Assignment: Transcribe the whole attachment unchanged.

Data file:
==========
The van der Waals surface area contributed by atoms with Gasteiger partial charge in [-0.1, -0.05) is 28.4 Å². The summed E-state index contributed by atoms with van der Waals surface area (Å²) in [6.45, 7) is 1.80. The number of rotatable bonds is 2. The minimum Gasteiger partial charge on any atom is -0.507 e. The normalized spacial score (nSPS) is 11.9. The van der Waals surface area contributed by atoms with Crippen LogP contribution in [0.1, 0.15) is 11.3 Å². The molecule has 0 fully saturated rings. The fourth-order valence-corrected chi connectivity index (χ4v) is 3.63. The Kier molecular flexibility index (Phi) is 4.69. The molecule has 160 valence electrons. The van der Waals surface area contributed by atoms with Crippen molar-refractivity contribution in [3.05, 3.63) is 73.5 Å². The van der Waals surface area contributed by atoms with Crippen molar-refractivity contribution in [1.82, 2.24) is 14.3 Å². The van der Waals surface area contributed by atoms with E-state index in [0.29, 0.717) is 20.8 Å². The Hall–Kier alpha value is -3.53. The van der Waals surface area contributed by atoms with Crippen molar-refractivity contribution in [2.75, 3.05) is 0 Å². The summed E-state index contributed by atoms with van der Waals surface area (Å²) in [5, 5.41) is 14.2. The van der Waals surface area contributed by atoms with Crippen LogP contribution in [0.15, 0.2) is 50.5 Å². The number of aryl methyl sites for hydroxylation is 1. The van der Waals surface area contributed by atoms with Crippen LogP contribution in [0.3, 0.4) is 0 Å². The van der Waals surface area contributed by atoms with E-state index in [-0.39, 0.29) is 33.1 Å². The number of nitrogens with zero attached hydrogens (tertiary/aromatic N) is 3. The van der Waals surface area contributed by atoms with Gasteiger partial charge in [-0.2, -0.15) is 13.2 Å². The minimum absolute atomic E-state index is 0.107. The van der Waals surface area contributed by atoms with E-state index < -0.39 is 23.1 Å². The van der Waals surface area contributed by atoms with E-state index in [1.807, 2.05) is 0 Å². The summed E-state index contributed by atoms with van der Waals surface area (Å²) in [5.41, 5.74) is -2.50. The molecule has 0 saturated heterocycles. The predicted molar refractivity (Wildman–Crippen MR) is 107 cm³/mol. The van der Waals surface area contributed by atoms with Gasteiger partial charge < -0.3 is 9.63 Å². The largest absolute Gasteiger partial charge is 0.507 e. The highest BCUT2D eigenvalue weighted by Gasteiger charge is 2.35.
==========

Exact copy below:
The van der Waals surface area contributed by atoms with Gasteiger partial charge in [-0.1, -0.05) is 28.4 Å². The summed E-state index contributed by atoms with van der Waals surface area (Å²) in [6.45, 7) is 1.80. The number of rotatable bonds is 2. The minimum Gasteiger partial charge on any atom is -0.507 e. The normalized spacial score (nSPS) is 11.9. The van der Waals surface area contributed by atoms with Crippen LogP contribution in [0.1, 0.15) is 11.3 Å². The molecule has 0 fully saturated rings. The fourth-order valence-corrected chi connectivity index (χ4v) is 3.63. The Kier molecular flexibility index (Phi) is 4.69. The molecule has 160 valence electrons. The van der Waals surface area contributed by atoms with Crippen molar-refractivity contribution in [3.05, 3.63) is 73.5 Å². The van der Waals surface area contributed by atoms with Crippen molar-refractivity contribution in [1.82, 2.24) is 14.3 Å². The van der Waals surface area contributed by atoms with E-state index in [0.29, 0.717) is 20.8 Å². The Hall–Kier alpha value is -3.53. The van der Waals surface area contributed by atoms with Crippen molar-refractivity contribution in [2.75, 3.05) is 0 Å². The summed E-state index contributed by atoms with van der Waals surface area (Å²) in [5, 5.41) is 14.2. The van der Waals surface area contributed by atoms with Crippen LogP contribution in [0.15, 0.2) is 50.5 Å². The number of aryl methyl sites for hydroxylation is 1. The van der Waals surface area contributed by atoms with Crippen LogP contribution in [0.3, 0.4) is 0 Å². The van der Waals surface area contributed by atoms with E-state index in [-0.39, 0.29) is 33.1 Å². The number of nitrogens with zero attached hydrogens (tertiary/aromatic N) is 3. The van der Waals surface area contributed by atoms with Gasteiger partial charge in [-0.2, -0.15) is 13.2 Å². The minimum absolute atomic E-state index is 0.107. The van der Waals surface area contributed by atoms with E-state index < -0.39 is 23.1 Å². The van der Waals surface area contributed by atoms with E-state index in [1.807, 2.05) is 0 Å². The summed E-state index contributed by atoms with van der Waals surface area (Å²) in [5.41, 5.74) is -2.50. The molecule has 0 saturated heterocycles. The predicted molar refractivity (Wildman–Crippen MR) is 107 cm³/mol. The van der Waals surface area contributed by atoms with Gasteiger partial charge < -0.3 is 9.63 Å². The largest absolute Gasteiger partial charge is 0.507 e. The highest BCUT2D eigenvalue weighted by Gasteiger charge is 2.35.